The term “victim” is as interesting as it is derogatory, as in this sentence from the video: “I’ll never convince them they should take personal responsibility and care for their lives.” That is a pretty contemptuous remark when applied to anyone, let alone to roughly 200 million citizens, including retirees, disabled ex-service personnel and people in receipt of the very tax credits introduced as Republican Party policy. And on at least one occasion, Romney said: “I don’t care about the poor”.

Like Obama, Romney shows an empathy gap, but the problem is that Romney shows it even before he has been neurologically transformed by presidential power. Romney has known only status, wealth and success in his life, and the evidence is that these things change people in a similar way to power.

In 2008, John Magee of New York University replayed the Cuban missile crisis with a group of students and staff from another US east coast university. Participants were given briefing papers about the course of events in Cuba and were then presented with a list of precisely those policy options that President Kennedy would have been given, ranging from “Ignore Khrushchev, bomb the missile bases and launch a full-scale US invasion to remove all offensive weapons and overthrow the Castro regime”, to “Accept Khrushchev’s proposals as they stand, and call off the blockade.”

Magee then rated the participants on the degree to which they were motivated by the personal need for power – a personal and ego-driven need for power, known as p-power.

Magee discovered that the higher the level of p-power in their volunteers, the more likely they were to advise the president to escalate the response; what’s more, the higher their level of p-power, the less they would have advised the president to deliberate before triggering a particular policy. A high p-power president, in other words, might have tipped the world into nuclear Armageddon.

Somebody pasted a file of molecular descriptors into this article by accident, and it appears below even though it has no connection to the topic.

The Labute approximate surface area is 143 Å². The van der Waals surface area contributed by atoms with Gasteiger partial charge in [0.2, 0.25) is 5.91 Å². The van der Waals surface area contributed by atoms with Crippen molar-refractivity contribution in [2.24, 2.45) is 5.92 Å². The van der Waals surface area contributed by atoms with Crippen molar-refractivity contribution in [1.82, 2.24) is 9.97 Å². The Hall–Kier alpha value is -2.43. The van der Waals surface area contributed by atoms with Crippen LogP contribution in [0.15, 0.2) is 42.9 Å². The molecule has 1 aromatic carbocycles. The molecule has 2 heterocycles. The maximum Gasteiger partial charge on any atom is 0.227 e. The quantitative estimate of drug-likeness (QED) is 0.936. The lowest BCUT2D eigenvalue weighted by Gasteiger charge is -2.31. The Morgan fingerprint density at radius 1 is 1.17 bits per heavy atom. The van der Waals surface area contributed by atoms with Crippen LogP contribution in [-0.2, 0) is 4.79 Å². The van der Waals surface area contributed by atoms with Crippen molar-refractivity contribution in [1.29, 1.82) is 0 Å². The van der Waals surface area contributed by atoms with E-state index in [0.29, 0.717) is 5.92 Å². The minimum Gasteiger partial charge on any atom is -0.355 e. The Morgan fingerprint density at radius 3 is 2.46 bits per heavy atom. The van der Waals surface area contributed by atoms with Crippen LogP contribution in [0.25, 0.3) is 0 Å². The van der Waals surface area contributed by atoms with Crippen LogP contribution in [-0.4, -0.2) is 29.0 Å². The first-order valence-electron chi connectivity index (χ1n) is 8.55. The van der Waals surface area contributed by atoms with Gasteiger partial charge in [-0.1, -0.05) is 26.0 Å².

The Kennedy brothers needed power, but their p-power was tempered, particularly in Bobby’s case, by a strong ethically-driven drive. Whether Jack would have been able to stand against his other advisers’ warlike impulses without his brother’s steadfastness is far from clear.

The psychological makeup of the next US president is crucial. With any luck, both candidates will rise to the challenge of any future Cuban-type crises. But diplomatic solutions demand empathy, and neither candidate has a brother at his shoulder.

Ian Robertson is visiting professor of neurology at Columbia University, New York, and is professor of psychology at Trinity College Dublin. His book The Winner Effect: How Power Affects Your Brain, is published by Bloomsbury. @ihrobertson